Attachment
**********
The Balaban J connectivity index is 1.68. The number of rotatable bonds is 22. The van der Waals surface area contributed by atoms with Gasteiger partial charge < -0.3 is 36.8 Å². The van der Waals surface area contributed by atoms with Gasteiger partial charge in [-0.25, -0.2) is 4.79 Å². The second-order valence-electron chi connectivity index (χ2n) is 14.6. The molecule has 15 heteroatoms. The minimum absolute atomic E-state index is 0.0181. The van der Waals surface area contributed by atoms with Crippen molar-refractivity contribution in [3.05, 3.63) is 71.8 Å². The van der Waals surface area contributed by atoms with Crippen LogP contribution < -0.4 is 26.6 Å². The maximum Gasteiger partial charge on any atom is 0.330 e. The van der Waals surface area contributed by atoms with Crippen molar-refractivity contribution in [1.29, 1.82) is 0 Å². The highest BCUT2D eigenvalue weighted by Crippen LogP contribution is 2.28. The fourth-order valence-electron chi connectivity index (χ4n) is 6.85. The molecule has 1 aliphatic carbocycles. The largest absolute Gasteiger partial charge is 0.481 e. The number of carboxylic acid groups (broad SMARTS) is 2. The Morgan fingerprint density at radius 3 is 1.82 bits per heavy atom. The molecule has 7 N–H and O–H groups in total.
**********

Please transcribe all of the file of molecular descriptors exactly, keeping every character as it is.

The Balaban J connectivity index is 1.68. The number of rotatable bonds is 22. The van der Waals surface area contributed by atoms with Gasteiger partial charge < -0.3 is 36.8 Å². The van der Waals surface area contributed by atoms with Gasteiger partial charge in [-0.25, -0.2) is 4.79 Å². The second-order valence-electron chi connectivity index (χ2n) is 14.6. The molecule has 15 heteroatoms. The minimum absolute atomic E-state index is 0.0181. The van der Waals surface area contributed by atoms with Crippen molar-refractivity contribution in [3.05, 3.63) is 71.8 Å². The van der Waals surface area contributed by atoms with Crippen LogP contribution < -0.4 is 26.6 Å². The maximum Gasteiger partial charge on any atom is 0.330 e. The van der Waals surface area contributed by atoms with Crippen molar-refractivity contribution in [1.29, 1.82) is 0 Å². The highest BCUT2D eigenvalue weighted by Crippen LogP contribution is 2.28. The fourth-order valence-electron chi connectivity index (χ4n) is 6.85. The molecule has 1 aliphatic carbocycles. The largest absolute Gasteiger partial charge is 0.481 e. The number of carboxylic acid groups (broad SMARTS) is 2. The Morgan fingerprint density at radius 3 is 1.82 bits per heavy atom. The molecule has 7 N–H and O–H groups in total.